Uploaded: Monday, June 12, 2000 2 PM

Nurses' strike causes delays in elective surgeries

Stanford Hospital delayed 12 elective surgery cases Monday morning in response to the ongoing nurses' strike.

Meanwhile, a federal mediator who has been part of the contract talks for the last few months wants to talk to the union on Friday, although no negotiating session has been set.

The hospital also closed its emergency room to ambulance traffic for about a day last week to respond to staffing concerns. But a hospital spokesman stressed that the emergency department's trauma center, a regional facility that handles the most life-threatening accidents and other injury cases, was never shut down, although it's not clear whether any trauma cases happened during that time.

Lucile Packard Children's Hospital had earlier transferred 36 patients to reduce its census, although Stanford Hospital had a normal patient census through Friday, for the first three days of the strike.

About 1,730 nurses went on strike at 7 a.m. last Wednesday after contract talks between the hospitals and the union, the Committee for Recognition of Nursing Achievement (CRONA), broke down.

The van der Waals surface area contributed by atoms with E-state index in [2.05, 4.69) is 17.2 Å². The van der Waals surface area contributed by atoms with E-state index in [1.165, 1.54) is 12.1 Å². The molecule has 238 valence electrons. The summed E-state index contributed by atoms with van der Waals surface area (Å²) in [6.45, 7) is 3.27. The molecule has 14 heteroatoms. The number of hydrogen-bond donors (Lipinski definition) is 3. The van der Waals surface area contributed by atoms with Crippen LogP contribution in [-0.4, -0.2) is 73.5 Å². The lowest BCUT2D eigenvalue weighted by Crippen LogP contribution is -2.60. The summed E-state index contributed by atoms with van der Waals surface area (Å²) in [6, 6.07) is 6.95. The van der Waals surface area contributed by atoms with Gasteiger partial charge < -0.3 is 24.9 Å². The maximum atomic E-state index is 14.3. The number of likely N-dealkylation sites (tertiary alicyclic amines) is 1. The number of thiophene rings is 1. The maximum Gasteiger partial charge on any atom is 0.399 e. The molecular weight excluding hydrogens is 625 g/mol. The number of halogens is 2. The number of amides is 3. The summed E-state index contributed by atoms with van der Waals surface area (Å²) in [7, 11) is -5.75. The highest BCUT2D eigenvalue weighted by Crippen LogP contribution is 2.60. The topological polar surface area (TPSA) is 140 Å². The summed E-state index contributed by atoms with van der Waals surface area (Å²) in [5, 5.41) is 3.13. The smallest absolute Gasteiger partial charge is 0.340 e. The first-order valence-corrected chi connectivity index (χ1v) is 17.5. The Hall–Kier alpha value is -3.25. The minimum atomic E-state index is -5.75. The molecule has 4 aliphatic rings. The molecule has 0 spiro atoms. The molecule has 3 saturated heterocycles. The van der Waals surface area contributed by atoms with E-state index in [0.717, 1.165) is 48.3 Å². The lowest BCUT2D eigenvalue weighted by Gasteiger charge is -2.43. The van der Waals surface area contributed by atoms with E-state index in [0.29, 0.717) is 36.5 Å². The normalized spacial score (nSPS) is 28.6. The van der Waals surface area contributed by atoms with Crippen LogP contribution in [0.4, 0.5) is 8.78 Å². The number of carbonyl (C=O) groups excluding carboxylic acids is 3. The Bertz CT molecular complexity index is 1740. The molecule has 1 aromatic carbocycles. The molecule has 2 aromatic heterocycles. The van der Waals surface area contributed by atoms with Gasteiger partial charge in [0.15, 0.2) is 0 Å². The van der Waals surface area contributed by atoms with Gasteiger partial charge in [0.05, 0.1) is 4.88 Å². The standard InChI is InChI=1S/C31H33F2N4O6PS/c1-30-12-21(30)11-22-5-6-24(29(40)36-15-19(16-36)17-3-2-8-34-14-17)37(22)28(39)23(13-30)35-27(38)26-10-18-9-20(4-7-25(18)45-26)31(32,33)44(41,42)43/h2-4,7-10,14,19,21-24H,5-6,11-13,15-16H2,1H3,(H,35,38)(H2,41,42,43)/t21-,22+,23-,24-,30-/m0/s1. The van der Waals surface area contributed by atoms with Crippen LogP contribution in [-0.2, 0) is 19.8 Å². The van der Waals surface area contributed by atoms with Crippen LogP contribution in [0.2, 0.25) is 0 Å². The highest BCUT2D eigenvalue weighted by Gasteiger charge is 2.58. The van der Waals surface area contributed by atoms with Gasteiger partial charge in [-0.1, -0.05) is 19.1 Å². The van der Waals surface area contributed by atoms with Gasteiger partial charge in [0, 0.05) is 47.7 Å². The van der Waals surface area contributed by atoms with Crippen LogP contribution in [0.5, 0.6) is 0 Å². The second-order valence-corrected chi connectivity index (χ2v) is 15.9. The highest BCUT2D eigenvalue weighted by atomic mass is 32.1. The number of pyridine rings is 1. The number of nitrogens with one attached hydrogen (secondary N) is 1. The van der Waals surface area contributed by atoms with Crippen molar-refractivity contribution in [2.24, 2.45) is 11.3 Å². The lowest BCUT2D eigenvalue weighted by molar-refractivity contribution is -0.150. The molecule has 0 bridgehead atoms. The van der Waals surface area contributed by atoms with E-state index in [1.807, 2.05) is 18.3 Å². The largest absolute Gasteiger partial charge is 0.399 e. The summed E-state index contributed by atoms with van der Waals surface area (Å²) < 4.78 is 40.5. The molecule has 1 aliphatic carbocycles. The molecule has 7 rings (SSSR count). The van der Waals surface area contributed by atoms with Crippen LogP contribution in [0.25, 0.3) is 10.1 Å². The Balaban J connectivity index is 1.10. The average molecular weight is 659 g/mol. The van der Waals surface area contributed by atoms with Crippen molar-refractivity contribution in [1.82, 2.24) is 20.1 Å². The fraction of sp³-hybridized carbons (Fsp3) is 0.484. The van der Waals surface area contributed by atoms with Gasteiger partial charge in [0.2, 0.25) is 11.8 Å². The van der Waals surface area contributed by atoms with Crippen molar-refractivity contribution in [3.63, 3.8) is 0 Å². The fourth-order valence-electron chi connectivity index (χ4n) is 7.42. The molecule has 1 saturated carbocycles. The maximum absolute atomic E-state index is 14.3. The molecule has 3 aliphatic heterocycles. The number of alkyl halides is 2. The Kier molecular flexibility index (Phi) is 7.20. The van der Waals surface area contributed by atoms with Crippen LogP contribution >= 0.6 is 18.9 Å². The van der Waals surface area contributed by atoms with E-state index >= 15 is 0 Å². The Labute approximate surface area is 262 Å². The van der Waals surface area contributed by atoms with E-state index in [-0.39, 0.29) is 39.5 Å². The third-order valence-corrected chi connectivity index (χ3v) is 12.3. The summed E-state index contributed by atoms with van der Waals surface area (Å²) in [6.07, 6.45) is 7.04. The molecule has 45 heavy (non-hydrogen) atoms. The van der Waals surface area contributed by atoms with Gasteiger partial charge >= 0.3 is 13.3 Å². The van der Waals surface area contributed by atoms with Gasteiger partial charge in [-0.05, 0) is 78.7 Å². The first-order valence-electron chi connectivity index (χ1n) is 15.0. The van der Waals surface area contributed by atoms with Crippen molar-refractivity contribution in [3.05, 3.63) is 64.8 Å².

The two sides are far apart on salary and other issues. The hospital is offering 8 percent in pay raises over two years, while the union is asking for 21.5 percent in raises over two years.

Each side appeared Monday to be waiting for the other to make the first move.

"We're willing to meet with the nurses," said Felix Barthelemy, vice president for human resources at both hospitals. "They never formally responded to our last offer."

"We're out here striking, that's our response," said Kim Griffin, CRONA spokeswoman. "There's no point in meeting with someone whose position hasn't changed."

Elective surgeries and elective admissions at Packard Hospital have also "been put on hold" since last week, Barthelemy said.

And Stanford Hospital has now made a decision "to slow things down" by postponing a dozen elective surgeries Monday morning, Barthelemy said. "We need to manage the workload. We are holding all of our (staffing) flex for traumas and emergency admissions."

Hospital census figures released Monday afternoon, however, showed that Stanford Hospital had 284 inpatients, not far below a normal census. Packard Hospital had 147 patients. It usually runs close to capacity for its 180 inpatient beds.

Up to 500 replacement nurses have been hired to replace the CRONA nurses.

--Don Kazak